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International studies in earth science and technology are an important adjunct to the domestic research and investigations of the USGS. Authorization for foreign investigations is provided by the Organic Act, the Foreign Assistance Act, and related legislation. Activities are conducted under bilateral or multilateral agreements that require approval by the U.S. Department of the Interior and the U.S. Department of State. In the theme areas of hazards, resources, environment, and information, domestic research objectives are expanded and advanced through comparative studies of the geology, hydrology, and topography of other countries. Information about existing and potential foreign resources of interest to public and private sectors in the United States is obtained through collaborative research and is incorporated into databases that are worldwide in scope. USGS international activities futher the foreign policy objectives of the Department of State—for example, by revitalizing the earth sciences in central and eastern Europe. International programs of other Federal agencies, academia, and the private sector are supported as well through international activities. Training programs for foreign scientists lead to technology exchange that directly benefits the U.S. private sector. Fostering cooperative relationships with foreign counterpart earth science institutions facilitates technology transfer, data exchange, and the creation of research partnerships in areas of mutual interest that benefit all of the participating nations.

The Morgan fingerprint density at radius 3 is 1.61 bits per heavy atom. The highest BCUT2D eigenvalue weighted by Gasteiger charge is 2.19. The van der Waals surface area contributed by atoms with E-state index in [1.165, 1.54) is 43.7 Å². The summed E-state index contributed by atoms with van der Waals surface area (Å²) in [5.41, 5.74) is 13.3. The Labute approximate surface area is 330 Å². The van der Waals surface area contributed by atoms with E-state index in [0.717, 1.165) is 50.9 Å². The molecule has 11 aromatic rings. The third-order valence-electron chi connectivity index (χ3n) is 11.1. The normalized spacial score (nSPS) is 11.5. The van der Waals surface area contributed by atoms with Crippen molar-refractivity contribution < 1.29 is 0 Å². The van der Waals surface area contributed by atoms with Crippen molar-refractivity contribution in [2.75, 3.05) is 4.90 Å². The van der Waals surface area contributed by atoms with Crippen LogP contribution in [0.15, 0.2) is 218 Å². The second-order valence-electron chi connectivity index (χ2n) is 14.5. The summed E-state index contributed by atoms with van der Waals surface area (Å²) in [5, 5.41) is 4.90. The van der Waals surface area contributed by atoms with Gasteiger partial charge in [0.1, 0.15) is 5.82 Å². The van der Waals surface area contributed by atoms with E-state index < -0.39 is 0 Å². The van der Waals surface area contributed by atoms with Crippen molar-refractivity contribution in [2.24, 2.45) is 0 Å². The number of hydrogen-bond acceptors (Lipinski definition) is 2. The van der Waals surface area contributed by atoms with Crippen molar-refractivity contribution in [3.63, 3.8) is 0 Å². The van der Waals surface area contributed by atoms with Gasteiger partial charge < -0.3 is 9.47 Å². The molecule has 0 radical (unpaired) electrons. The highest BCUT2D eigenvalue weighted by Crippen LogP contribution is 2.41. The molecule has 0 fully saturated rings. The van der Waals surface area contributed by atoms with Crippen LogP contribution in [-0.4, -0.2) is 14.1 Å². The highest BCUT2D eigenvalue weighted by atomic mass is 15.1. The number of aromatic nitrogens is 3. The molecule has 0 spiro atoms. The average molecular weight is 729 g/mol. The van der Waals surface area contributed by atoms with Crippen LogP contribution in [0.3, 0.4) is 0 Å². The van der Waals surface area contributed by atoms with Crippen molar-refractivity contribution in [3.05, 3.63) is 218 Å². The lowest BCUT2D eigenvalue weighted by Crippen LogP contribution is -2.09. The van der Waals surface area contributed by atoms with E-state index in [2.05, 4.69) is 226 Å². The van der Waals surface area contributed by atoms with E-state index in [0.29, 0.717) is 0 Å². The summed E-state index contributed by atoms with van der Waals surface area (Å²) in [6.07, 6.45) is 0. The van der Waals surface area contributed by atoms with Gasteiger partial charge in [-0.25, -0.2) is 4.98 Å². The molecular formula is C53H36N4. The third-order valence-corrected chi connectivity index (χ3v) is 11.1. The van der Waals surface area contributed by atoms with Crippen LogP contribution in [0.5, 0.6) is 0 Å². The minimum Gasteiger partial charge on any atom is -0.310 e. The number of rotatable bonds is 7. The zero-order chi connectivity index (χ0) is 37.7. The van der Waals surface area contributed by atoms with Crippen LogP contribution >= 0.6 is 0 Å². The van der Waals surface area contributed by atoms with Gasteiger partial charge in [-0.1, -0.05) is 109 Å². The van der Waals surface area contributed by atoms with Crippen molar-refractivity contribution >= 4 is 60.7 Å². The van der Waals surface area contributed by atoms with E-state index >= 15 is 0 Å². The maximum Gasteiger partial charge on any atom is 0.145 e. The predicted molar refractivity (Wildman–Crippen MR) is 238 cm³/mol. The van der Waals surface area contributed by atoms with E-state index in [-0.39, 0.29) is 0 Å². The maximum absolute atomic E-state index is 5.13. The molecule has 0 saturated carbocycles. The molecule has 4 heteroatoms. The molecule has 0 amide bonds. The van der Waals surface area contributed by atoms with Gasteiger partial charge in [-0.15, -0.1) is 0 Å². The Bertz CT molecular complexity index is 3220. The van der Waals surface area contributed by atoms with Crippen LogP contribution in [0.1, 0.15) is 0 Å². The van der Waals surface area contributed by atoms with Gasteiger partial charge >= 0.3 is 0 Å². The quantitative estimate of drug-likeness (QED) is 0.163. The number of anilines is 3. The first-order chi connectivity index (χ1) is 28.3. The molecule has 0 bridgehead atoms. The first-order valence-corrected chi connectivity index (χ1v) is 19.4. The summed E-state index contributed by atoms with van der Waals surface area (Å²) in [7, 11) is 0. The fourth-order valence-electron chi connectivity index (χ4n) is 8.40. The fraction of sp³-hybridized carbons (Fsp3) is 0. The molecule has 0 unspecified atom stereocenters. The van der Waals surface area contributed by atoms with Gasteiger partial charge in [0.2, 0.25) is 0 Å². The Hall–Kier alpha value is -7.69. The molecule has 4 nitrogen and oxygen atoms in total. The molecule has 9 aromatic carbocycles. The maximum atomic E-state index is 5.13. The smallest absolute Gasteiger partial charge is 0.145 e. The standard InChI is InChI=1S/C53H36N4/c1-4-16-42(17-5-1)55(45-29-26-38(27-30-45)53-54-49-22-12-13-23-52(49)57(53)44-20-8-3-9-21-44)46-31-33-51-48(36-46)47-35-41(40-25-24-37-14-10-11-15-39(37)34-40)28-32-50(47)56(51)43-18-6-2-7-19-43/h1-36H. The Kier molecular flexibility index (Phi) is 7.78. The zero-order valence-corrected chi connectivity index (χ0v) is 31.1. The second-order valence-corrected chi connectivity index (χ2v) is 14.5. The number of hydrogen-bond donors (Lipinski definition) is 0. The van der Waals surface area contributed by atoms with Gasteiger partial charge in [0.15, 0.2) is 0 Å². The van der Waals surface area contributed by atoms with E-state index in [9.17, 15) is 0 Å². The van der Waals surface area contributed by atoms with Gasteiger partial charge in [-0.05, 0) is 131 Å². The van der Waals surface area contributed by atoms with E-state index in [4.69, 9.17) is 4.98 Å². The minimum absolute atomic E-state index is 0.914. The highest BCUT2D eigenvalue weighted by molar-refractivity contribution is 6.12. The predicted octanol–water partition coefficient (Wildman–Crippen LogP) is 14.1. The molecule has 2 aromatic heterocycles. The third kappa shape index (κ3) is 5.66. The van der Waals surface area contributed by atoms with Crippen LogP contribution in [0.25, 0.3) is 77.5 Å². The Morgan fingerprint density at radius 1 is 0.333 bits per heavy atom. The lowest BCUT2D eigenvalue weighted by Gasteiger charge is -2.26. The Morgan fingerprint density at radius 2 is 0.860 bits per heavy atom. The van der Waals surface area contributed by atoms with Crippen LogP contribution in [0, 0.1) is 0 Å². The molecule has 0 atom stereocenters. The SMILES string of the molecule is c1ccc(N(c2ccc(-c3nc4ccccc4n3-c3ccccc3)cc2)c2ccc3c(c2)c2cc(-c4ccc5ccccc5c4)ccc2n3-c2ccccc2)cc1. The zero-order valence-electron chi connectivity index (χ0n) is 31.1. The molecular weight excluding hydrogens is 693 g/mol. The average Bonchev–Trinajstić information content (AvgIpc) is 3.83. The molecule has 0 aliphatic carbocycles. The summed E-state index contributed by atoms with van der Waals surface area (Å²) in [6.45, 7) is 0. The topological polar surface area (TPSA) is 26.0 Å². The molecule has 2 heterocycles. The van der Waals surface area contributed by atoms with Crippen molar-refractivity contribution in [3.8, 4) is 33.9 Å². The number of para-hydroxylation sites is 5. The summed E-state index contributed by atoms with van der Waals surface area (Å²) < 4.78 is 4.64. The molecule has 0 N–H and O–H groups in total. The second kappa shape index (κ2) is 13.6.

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Opening New Doors to Scientific Cooperation and Exploration for Energy Resources in the Former Soviet Union

he immense territory of the former

Soviet Union, which spans almost 12 time zones, contains keys to a large part of the Earth's geologic history and huge resources of oil, gas, and coal. For decades, much of this

part of the world was closed to Western scientists interested in cooperative geoscience stud

ies. With the breakup of the Soviet Union in 1991, however, many parts of the newly independent states have become accessible to the Western World, not only for joint research efforts but also for commercial ventures in exploring for and producing energy resources. The U.S. Geological Survey (USGS) currently has cooperative energy projects in five countries of the former Soviet Union. These projects cover a broad spectrum of activities to assess and characterize energy resources, provide technical assistance to improve the efficiency of exploration and development of these resources, and develop data sets and other information to help these countries attract international investment. USGS activities in Russia, Armenia, the Ukraine, and Kyrgyzstan are supported by the U.S. Agency for International Development (USAID) through a service agreement to provide technical assistance in the area of oil, natural gas, and coal resources. USGS research in Kazakhstan is supported by a Cooperative Research and Development Agreement (CRADA) with U.S. and European petroleum companies (see “Technology Transfer and Outreach: The USGS at Work with Industry,” p. 78). Russia.-In 1994, USGS scientists began a 3-year cooperative program with several research institutes of the Russian State Committee on Geology and the Use of Underground Resources (ROSKOMNEDRA). The overall goals are (1) to improve the ability of Russian and U.S. petroleum geologists (in both the public and private sectors) to communicate in mutually understandable terms and concepts, (2) to improve the efficiency and effectiveness of the exploration programs